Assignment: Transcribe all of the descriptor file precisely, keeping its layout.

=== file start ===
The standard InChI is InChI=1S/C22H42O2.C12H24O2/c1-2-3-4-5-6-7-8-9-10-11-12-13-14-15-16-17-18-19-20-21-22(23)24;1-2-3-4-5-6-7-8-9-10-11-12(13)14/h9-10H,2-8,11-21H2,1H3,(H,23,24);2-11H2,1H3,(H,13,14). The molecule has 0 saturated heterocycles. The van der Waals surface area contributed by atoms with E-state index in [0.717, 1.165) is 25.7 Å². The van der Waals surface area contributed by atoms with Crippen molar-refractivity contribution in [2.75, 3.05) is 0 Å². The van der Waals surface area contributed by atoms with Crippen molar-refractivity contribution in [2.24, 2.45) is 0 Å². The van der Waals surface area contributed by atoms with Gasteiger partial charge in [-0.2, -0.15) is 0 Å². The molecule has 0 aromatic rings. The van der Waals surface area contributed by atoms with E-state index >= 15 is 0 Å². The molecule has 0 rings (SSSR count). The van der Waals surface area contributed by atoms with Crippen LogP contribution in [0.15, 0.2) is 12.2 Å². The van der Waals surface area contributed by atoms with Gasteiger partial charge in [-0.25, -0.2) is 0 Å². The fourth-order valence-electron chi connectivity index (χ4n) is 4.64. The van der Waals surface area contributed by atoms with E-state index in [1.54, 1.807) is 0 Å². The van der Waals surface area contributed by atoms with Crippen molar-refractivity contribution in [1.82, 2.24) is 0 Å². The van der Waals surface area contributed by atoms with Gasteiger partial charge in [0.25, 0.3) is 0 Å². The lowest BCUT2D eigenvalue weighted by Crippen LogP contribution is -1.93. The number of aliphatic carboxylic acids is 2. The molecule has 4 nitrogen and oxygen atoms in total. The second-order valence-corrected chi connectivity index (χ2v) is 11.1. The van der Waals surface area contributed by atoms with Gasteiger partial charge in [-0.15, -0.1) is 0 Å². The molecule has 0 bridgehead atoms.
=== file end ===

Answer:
The standard InChI is InChI=1S/C22H42O2.C12H24O2/c1-2-3-4-5-6-7-8-9-10-11-12-13-14-15-16-17-18-19-20-21-22(23)24;1-2-3-4-5-6-7-8-9-10-11-12(13)14/h9-10H,2-8,11-21H2,1H3,(H,23,24);2-11H2,1H3,(H,13,14). The molecule has 0 saturated heterocycles. The van der Waals surface area contributed by atoms with E-state index in [0.717, 1.165) is 25.7 Å². The van der Waals surface area contributed by atoms with Crippen molar-refractivity contribution in [2.75, 3.05) is 0 Å². The van der Waals surface area contributed by atoms with Crippen molar-refractivity contribution in [2.24, 2.45) is 0 Å². The van der Waals surface area contributed by atoms with Gasteiger partial charge in [-0.2, -0.15) is 0 Å². The molecule has 0 aromatic rings. The van der Waals surface area contributed by atoms with E-state index >= 15 is 0 Å². The molecule has 0 rings (SSSR count). The van der Waals surface area contributed by atoms with Crippen LogP contribution in [0.15, 0.2) is 12.2 Å². The van der Waals surface area contributed by atoms with Gasteiger partial charge in [-0.25, -0.2) is 0 Å². The fourth-order valence-electron chi connectivity index (χ4n) is 4.64. The van der Waals surface area contributed by atoms with E-state index in [1.54, 1.807) is 0 Å². The van der Waals surface area contributed by atoms with Crippen molar-refractivity contribution in [1.82, 2.24) is 0 Å². The van der Waals surface area contributed by atoms with Gasteiger partial charge in [0.25, 0.3) is 0 Å². The lowest BCUT2D eigenvalue weighted by Crippen LogP contribution is -1.93. The number of aliphatic carboxylic acids is 2. The molecule has 4 nitrogen and oxygen atoms in total. The second-order valence-corrected chi connectivity index (χ2v) is 11.1. The van der Waals surface area contributed by atoms with Gasteiger partial charge in [-0.15, -0.1) is 0 Å². The molecule has 0 bridgehead atoms.